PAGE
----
PCOS Awareness Month – What you need to know.

What is Polycystic Ovarian Syndrome (PCOS)?

According to the PCOS Awareness Association, about 10 million women worldwide are affected by Polycystic Ovary Syndrome, otherwise known as PCOS.  The exact cause of this syndrome has not been identified, hormonal problems have been considered, along with the involvement of genetics and various external environmental factors.  PCOS is the leading cause of infertility in women and can affect the body both emotionally and physically.  Hormones which are affected by PCOS include Androgens (also referred to as “male hormones”), Insulin and Progesterone.

There is no special test to confirm whether or not you have PCOS.  Doctors start the diagnosis by taking a look at your history, paying special attention to the menstrual cycle, weight changes, acne and hair loss/growth.  This is followed by a look into the family history and a physical exam.  Lab tests may include blood sugar and androgen levels, as well as a sonogram to evaluate the ovaries.

PCOS

Symptoms of PCOS

Some symptoms of PCOS may begin shortly after puberty, while some symptoms can develop during the later teen years and during the stages of early adulthood.  Because these symptoms can be tied with other causes, PCOS may go undiagnosed for some time.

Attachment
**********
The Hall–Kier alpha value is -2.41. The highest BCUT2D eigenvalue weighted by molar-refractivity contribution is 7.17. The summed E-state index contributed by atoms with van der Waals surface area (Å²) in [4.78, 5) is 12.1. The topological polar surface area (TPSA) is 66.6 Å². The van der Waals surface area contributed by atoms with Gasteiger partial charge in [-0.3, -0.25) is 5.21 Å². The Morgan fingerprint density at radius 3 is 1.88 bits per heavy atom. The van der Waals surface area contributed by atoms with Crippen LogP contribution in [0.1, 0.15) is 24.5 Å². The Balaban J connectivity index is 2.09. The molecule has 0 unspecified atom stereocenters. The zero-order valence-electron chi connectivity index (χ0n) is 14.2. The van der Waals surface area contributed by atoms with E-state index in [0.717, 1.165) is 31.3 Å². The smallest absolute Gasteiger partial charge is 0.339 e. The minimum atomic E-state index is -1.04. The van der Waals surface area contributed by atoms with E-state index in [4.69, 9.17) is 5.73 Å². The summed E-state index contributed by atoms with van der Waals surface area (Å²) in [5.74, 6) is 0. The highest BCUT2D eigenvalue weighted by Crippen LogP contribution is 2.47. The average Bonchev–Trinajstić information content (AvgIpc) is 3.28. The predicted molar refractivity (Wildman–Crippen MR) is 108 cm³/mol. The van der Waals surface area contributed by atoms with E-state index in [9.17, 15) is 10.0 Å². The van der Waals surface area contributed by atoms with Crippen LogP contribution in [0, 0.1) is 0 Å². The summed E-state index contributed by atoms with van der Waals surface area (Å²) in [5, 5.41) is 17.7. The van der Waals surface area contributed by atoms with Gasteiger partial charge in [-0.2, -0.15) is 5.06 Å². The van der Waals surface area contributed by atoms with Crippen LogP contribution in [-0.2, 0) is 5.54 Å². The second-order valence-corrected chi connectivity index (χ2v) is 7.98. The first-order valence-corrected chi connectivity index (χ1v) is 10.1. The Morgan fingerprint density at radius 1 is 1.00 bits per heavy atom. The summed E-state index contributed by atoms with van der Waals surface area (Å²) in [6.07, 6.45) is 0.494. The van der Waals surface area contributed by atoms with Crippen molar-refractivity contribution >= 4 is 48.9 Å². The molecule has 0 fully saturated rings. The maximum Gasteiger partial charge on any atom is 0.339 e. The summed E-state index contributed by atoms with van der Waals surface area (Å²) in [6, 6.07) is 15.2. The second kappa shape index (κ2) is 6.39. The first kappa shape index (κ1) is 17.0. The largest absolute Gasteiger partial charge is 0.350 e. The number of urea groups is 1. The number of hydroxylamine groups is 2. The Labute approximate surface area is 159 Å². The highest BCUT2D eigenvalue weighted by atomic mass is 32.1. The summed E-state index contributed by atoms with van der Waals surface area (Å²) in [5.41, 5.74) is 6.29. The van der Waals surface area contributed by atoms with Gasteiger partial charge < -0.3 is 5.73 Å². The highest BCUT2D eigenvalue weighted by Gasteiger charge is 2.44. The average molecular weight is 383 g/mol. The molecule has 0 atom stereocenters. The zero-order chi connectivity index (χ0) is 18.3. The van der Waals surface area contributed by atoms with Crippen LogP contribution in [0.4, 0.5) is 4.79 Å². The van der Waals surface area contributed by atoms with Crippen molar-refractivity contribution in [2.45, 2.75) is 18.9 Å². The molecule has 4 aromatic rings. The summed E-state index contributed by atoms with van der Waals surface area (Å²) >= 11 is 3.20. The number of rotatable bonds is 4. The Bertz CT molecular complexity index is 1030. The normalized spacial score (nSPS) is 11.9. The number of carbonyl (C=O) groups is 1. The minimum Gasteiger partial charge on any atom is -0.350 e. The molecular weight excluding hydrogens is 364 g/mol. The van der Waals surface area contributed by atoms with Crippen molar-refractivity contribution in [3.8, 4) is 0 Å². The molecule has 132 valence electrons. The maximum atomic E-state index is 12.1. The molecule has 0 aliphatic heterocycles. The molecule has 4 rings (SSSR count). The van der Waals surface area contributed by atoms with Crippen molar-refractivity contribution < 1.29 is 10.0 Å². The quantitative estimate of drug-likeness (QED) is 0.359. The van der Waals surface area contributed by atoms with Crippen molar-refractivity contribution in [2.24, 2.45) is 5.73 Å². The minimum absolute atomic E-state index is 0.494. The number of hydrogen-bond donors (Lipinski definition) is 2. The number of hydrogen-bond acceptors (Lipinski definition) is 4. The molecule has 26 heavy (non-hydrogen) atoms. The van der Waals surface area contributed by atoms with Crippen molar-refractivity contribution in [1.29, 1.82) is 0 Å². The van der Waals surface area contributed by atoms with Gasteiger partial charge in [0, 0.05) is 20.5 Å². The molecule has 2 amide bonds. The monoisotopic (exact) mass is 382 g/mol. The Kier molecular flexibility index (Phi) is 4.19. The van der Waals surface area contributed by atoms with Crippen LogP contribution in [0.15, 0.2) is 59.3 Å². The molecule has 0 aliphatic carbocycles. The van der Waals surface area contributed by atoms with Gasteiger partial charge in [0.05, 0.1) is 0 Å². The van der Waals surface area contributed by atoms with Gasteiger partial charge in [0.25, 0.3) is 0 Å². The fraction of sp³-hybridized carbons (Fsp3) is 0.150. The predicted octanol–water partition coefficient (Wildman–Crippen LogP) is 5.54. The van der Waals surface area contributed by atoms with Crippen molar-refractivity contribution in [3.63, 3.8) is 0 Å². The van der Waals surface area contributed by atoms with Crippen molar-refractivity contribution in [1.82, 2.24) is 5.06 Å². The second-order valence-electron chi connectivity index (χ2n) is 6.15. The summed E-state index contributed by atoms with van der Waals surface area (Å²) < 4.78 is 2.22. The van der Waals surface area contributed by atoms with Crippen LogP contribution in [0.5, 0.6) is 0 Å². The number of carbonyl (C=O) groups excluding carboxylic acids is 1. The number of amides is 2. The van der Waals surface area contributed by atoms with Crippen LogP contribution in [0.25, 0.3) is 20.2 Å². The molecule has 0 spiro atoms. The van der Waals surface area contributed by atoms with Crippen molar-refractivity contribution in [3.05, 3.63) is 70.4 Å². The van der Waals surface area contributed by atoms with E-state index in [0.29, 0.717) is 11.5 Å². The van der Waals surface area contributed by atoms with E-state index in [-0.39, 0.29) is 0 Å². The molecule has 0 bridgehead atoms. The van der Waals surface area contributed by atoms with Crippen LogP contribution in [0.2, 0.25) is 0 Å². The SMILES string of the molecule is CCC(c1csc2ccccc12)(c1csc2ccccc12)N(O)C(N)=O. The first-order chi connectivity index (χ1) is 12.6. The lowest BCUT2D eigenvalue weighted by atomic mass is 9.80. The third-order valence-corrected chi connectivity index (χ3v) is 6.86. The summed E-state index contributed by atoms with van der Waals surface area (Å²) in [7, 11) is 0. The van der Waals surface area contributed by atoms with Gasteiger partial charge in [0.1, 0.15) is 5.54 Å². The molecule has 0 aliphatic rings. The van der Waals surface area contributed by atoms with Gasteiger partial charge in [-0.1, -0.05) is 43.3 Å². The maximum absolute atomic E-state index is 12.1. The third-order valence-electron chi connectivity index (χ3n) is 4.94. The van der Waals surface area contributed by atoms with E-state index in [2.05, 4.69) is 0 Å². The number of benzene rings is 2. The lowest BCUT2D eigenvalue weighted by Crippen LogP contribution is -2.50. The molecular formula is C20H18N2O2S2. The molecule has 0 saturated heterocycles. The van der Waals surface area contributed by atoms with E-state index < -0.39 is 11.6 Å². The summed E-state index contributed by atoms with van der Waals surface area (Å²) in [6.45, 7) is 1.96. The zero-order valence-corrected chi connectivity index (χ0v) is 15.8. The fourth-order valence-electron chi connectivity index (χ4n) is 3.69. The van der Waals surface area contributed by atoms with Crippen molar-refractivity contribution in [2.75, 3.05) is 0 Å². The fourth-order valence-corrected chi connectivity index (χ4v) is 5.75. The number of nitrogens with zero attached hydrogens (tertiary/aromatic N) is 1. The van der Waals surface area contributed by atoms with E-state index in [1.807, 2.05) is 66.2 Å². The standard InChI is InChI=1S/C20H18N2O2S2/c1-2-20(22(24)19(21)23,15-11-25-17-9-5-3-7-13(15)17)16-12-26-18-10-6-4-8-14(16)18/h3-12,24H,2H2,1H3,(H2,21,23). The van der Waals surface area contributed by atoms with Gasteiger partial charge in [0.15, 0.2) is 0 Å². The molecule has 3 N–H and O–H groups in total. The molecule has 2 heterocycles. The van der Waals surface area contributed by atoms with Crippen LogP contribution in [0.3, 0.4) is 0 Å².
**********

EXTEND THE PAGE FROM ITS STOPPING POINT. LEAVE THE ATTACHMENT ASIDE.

According to PCOS Awareness Association, women with PCOS typically have irregular periods, or even miss periods due to the fact they are not ovulating.  Some women may develop cysts on their ovaries, while some do not.

Other symptoms include:

  • About half of women will have problems with their weight if they have PCOS. This weight gain and obesity will be difficult to manage. 
  • Poor sleep, fatigue and low energy levels have been reported in women with PCOS.
  • Women with PCOS are also affected by unwanted hair growth and hair loss (which increases in middle aged women). Areas affected may include the face, arms, back, chest, thumbs, toes, and abdomen.
  • PCOS is one of the leading causes of female infertility. However, not every case of PCOS is the same, some women may need assistance with falling pregnant and others are able to conceive naturally.
  • With PCOS affecting the hormones, changes related to Androgens can lead to Acne Problems. Other changes that can happen to the skin include the development of skin tags and darkened patches of skin. Hormonal unbalance can also cause headaches, mood swings, depression and anxiety in women.
  • Intense or increased pelvic pain can occur during periods, along with heavy bleeding. These paid an also occur outside of a woman’s menstrual cycle.

Is there a Cure or Treatment?

Although there is no cure for Polycystic Ovary Syndrome, there are some treatments that could help with the condition and that will help prevent future complications.  Remember PCOS affects women differently so treatments will vary from woman to woman.

Here are some tips that could help with PCOS: